So off Olivia goes to follow Luke to the warehouse, without any supervision or assistance. She arrives just as Luke is grilling his dad about killing people, and the murder admits that he’s merely trying to leave his mark on the world, in traditional mad scientist jargon. He’s intentionally hurting the loved ones of people who hurt him, although there’s still no word on how the car salesman fits into this at all. When his alarm is triggered, Dempsey sends his son to try to ward off Olivia, but she evades him easily, and then gets ambushed by Dempsey himself. He sent the virus to his own computer when he heard her come in, hoping to trick his would-be assailant into melting her own brain, but Olivia is wise enough to look away. Dempsey, however, holds a gun to his head after confronting Olivia and stares at his row of screens, eventually ending his life by pulling the trigger in a trance-like state.

A disapproving Harris is waiting outside when Peter, who rushed in at the sound of gunfire, and Olivia bring Luke out. Peter can’t understand why Luke would try to protect a murderer, but Olivia simply replies that Luke did it because the murderer in question was his father. This really hits home for Peter, who throughout this episode has been struggling with his urge to protect his father when Mary Beth Piel starts contacting him. Mary Beth plays the mother of the lab assistant, Carla Warren, who died during one of Walter’s experiments 20 years ago. Mary Beth contacts Peter, hoping to talk to Walter about her daughter. Finally, Peter relents and allows MBP to visit the lab and talk to Walter. She comes not with accusations, but only with a desire to remember her daughter. She asks Walter to tell her about Carla, and he goes on to lucidly explain that he remembers Carla’s beautiful smile, and leads MBP off to share their memories of the dead girl. Realizing that Olivia was right all along, he heads over to her house to apologize.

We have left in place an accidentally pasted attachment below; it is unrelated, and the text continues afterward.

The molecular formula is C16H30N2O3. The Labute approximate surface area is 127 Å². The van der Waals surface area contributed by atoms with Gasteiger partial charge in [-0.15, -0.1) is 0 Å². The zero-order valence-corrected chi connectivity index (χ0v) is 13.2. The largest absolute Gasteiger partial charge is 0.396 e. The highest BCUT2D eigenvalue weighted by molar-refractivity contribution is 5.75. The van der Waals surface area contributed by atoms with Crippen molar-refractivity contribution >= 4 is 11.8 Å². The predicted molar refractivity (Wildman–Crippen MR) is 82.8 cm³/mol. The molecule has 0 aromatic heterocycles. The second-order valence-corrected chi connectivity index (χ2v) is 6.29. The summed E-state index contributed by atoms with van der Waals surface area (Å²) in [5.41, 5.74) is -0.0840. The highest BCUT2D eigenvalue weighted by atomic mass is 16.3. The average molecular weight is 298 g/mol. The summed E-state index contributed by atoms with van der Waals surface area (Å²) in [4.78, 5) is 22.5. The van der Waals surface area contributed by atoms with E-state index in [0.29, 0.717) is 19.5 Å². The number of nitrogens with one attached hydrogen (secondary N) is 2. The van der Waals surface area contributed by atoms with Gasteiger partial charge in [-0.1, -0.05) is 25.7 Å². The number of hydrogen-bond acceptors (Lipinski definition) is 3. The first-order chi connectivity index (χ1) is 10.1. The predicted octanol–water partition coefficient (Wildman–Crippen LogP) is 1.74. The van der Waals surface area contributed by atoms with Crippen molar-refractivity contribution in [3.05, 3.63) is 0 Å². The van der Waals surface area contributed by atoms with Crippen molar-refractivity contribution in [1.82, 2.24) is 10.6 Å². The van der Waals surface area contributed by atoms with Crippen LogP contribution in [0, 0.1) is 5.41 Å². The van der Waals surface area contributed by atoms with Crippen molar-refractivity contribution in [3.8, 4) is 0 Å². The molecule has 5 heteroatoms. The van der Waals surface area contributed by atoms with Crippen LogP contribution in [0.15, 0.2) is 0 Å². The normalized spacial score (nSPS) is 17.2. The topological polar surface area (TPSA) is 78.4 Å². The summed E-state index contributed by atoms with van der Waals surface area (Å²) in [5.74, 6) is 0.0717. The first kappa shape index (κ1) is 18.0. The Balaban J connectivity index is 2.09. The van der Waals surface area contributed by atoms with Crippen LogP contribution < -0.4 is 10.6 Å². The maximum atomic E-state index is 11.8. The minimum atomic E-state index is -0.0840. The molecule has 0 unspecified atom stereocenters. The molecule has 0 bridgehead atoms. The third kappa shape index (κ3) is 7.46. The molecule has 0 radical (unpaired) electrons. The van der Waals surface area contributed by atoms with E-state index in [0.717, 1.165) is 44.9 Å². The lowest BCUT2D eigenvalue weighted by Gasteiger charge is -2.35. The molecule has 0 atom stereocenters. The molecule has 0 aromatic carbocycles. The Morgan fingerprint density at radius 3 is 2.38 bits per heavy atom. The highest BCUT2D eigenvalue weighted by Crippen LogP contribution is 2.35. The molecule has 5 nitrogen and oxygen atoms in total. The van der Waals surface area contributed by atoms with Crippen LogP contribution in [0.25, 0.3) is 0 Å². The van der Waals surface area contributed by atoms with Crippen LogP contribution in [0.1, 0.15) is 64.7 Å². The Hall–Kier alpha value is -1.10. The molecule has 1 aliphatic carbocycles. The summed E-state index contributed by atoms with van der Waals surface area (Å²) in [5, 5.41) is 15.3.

The things that really worked for this episode were the humanizing moments about how Olivia and Peter relate to their families. Both of them are in the position of protector, but the things they need to protect are different. Here, Olivia’s relatives are actually put to good use when their lives – or, at the very least, Ella’s brain – are put at risk by her work. I’m beginning to see this other side to Olivia as natural, although I still maintain my questions from last week about whether or not Rachel was affected by drunk stepdaddy in the same way Olivia was. Peter, on the other hand, is Walter’s legal guardian, and despite his begrudging earlier in the season, he has actually grown to love knowing his father. Mary Beth Piel is a threat to that relationship and Peter can’t handle the thought of losing his father again. I’m into these plots. Fringe really needs these humanizing elements to keep the stories and the characters grounded.

Next time, we should do more experiments!